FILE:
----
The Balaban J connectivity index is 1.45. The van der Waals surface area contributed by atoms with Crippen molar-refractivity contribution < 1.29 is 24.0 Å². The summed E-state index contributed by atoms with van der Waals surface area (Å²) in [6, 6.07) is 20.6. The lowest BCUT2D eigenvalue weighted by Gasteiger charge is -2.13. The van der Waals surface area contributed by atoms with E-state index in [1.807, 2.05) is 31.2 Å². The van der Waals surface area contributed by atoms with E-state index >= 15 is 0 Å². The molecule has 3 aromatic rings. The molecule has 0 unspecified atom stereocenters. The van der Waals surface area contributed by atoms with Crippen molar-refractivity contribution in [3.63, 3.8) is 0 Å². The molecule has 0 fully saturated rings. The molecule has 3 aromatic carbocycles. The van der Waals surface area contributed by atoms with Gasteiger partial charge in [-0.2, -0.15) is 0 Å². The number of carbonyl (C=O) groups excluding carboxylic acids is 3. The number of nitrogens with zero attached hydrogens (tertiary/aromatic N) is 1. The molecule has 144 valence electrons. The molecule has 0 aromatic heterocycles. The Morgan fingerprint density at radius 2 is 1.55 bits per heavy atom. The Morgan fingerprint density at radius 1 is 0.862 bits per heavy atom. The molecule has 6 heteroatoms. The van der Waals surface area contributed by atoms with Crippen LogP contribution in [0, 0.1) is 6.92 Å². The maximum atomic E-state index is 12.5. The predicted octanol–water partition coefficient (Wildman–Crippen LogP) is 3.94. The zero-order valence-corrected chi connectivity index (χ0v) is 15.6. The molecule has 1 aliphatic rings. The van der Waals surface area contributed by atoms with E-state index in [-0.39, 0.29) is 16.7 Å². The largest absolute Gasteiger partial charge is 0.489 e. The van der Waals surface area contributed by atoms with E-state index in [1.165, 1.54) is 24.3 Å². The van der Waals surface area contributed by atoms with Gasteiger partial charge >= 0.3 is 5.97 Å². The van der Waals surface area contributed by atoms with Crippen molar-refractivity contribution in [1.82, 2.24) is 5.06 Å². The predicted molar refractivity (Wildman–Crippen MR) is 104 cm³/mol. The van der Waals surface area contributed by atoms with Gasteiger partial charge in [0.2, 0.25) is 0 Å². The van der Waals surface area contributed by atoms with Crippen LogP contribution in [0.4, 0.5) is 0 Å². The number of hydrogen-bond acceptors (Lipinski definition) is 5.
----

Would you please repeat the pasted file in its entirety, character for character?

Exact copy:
The Balaban J connectivity index is 1.45. The van der Waals surface area contributed by atoms with Crippen molar-refractivity contribution < 1.29 is 24.0 Å². The summed E-state index contributed by atoms with van der Waals surface area (Å²) in [6, 6.07) is 20.6. The lowest BCUT2D eigenvalue weighted by Gasteiger charge is -2.13. The van der Waals surface area contributed by atoms with E-state index in [1.807, 2.05) is 31.2 Å². The van der Waals surface area contributed by atoms with E-state index >= 15 is 0 Å². The molecule has 3 aromatic rings. The molecule has 0 unspecified atom stereocenters. The van der Waals surface area contributed by atoms with Crippen molar-refractivity contribution in [3.63, 3.8) is 0 Å². The molecule has 0 fully saturated rings. The molecule has 3 aromatic carbocycles. The van der Waals surface area contributed by atoms with Gasteiger partial charge in [-0.2, -0.15) is 0 Å². The number of carbonyl (C=O) groups excluding carboxylic acids is 3. The number of nitrogens with zero attached hydrogens (tertiary/aromatic N) is 1. The molecule has 144 valence electrons. The molecule has 0 aromatic heterocycles. The Morgan fingerprint density at radius 2 is 1.55 bits per heavy atom. The Morgan fingerprint density at radius 1 is 0.862 bits per heavy atom. The molecule has 6 heteroatoms. The van der Waals surface area contributed by atoms with Crippen LogP contribution in [0, 0.1) is 6.92 Å². The maximum atomic E-state index is 12.5. The predicted octanol–water partition coefficient (Wildman–Crippen LogP) is 3.94. The zero-order valence-corrected chi connectivity index (χ0v) is 15.6. The molecule has 1 aliphatic rings. The van der Waals surface area contributed by atoms with E-state index in [-0.39, 0.29) is 16.7 Å². The largest absolute Gasteiger partial charge is 0.489 e. The van der Waals surface area contributed by atoms with E-state index in [1.165, 1.54) is 24.3 Å². The van der Waals surface area contributed by atoms with Gasteiger partial charge >= 0.3 is 5.97 Å². The van der Waals surface area contributed by atoms with Crippen molar-refractivity contribution in [1.82, 2.24) is 5.06 Å². The predicted molar refractivity (Wildman–Crippen MR) is 104 cm³/mol. The van der Waals surface area contributed by atoms with Gasteiger partial charge in [0.2, 0.25) is 0 Å². The van der Waals surface area contributed by atoms with Crippen LogP contribution in [0.4, 0.5) is 0 Å². The number of hydrogen-bond acceptors (Lipinski definition) is 5.